She's got a name and now she has a badge
No-one was more surprised to be judged the winner of the Royal New Zealand Navy’s badge competition for the Navy’s newest and largest ever ship, Aotearoa, than Steven Knight, a Chief Petty Officer with the Navy.
“I was stoked just to be selected in the top 10 to be honest,” said Steven after being given the news of his win by the Chief of Navy, Rear Admiral John Martin. “I just tried to produce something that contained all the elements that were important for a Navy ship that carried the name of our country.”
The sheer number of entries, and their quality, were the things that impressed RADM Martin the most. “It was wonderful that so many New Zealanders cared so much about our new ship that they wanted to submit a design,” he said.
The Ship’s Names & Badges committee convened to review the over 250 designs received. They had no details of the designers so their selection was completely impartial. The panel reduced the submissions down to a top 10 which were given to the Chief of Navy in December to make the final decision.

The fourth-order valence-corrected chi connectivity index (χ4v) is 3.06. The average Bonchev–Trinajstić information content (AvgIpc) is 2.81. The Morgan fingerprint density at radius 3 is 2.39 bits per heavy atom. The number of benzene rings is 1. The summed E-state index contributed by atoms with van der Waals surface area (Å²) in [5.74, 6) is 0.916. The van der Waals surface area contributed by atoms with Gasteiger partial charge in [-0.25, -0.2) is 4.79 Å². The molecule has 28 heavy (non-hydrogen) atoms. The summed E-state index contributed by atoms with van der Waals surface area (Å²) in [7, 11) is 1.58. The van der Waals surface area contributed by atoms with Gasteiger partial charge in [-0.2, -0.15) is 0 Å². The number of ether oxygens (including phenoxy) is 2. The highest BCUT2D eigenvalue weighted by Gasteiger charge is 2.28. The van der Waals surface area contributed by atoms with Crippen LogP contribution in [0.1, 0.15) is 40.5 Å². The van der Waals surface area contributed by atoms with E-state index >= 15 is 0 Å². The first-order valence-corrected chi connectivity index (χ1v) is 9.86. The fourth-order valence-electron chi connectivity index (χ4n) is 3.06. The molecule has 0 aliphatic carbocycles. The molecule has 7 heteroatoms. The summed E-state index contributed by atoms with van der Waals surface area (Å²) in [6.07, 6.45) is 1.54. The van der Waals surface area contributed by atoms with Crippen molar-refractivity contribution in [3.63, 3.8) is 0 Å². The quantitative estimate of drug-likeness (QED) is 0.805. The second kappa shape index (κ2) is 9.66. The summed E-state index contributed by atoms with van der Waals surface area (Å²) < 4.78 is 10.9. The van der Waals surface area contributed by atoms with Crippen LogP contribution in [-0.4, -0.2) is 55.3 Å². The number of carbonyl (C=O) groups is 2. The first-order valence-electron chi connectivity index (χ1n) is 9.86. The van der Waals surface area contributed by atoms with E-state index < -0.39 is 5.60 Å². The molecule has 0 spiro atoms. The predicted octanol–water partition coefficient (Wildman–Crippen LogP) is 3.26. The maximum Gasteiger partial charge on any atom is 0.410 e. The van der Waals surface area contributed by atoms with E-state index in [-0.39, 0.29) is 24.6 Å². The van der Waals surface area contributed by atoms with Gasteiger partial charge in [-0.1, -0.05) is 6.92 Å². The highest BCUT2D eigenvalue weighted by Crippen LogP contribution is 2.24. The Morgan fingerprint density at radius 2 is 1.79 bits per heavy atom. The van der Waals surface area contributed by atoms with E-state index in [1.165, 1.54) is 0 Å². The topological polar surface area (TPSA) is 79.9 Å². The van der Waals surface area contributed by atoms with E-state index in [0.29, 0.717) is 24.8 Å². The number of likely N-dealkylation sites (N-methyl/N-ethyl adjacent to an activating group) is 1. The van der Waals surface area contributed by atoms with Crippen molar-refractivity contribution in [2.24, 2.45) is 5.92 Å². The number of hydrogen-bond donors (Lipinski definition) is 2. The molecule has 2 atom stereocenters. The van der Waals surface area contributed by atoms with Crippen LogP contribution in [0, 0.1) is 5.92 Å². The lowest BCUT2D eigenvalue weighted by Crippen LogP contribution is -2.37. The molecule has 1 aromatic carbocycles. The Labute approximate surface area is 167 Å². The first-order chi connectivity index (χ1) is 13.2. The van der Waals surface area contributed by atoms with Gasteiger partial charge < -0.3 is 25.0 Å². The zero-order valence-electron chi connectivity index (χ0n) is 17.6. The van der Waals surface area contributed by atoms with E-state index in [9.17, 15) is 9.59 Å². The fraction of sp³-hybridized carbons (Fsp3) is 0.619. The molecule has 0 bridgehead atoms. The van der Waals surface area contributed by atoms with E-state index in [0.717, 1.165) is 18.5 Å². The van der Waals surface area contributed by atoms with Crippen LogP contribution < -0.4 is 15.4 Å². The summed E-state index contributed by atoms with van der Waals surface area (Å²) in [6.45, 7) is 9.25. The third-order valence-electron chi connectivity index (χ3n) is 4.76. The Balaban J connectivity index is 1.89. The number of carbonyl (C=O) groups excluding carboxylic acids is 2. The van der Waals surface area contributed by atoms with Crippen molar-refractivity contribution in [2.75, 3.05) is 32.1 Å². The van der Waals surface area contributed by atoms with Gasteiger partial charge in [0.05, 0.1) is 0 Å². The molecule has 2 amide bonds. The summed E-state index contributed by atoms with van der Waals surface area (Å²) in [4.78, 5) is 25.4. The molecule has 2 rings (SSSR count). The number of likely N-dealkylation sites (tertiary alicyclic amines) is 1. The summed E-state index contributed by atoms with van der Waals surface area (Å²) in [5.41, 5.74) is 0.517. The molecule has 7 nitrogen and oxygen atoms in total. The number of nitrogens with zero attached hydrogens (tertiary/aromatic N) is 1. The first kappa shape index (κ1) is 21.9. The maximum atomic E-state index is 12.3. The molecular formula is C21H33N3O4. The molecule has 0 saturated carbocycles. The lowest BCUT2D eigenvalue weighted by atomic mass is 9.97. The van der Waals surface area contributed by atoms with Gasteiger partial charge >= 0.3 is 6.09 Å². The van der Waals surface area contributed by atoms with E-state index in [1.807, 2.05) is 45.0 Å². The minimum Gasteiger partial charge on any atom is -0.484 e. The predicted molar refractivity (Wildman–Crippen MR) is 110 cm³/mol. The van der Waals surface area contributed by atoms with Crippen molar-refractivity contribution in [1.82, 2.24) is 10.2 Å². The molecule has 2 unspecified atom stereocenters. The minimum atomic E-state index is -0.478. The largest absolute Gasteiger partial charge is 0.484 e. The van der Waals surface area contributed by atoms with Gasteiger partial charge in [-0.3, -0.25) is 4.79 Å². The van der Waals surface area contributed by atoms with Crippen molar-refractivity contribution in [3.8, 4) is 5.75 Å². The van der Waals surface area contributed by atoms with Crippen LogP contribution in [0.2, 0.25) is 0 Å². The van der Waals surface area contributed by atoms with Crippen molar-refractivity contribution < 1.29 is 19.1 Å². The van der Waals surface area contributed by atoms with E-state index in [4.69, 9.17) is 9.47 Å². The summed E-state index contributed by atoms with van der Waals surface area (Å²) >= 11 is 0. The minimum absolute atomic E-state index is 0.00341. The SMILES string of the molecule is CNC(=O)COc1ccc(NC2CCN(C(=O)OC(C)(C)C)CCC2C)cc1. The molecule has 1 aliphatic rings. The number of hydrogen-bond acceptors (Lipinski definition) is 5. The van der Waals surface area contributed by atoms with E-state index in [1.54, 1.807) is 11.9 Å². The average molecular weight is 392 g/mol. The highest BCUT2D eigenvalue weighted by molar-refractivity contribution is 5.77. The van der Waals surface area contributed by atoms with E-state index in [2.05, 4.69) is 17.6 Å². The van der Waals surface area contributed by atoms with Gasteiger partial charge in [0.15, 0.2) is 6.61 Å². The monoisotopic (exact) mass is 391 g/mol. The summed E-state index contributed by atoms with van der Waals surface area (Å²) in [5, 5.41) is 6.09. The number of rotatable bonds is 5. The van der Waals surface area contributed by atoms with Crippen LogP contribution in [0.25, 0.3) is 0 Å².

“My design criteria was very clear,” said RADM Martin. “I asked for designs that were simple yet striking, reflective of the role of the ship and uniquely New Zealand. While I had no idea who submitted the designs, Steven’s immediately stood out. The fish hook elegantly blended the Maori legend of Aotearoa’s origin with the replenishment role that the ship will be responsible for.”
“Dividing the sea and sky, I saw the white band representing both a long white cloud and an ice shelf – very appropriate given the importance of the Southern Ocean and Antarctica to New Zealand. For a number of reasons this design was an obvious choice for me.
I was genuinely surprised that the winner was one of Navy’s own and I’m thrilled for him.”
Steven’s winning badge design will now form the basis of the formal ship badge.
When HMNZS Aotearoa is commissioned into service in early 2020 she will not only be the new maritime sustainment vessel and fleet tanker but will also enhance combat operational capability, provide humanitarian aid and disaster relief and support monitoring operations in the Southern Ocean.
“I know New Zealanders will be as proud of her as the whole of the Navy will be when she arrives,” said RADM Martin.
Steven works at the Devonport Naval Base as Project Manager responsible for the Inshore Patrol Vessels upkeep and maintenance.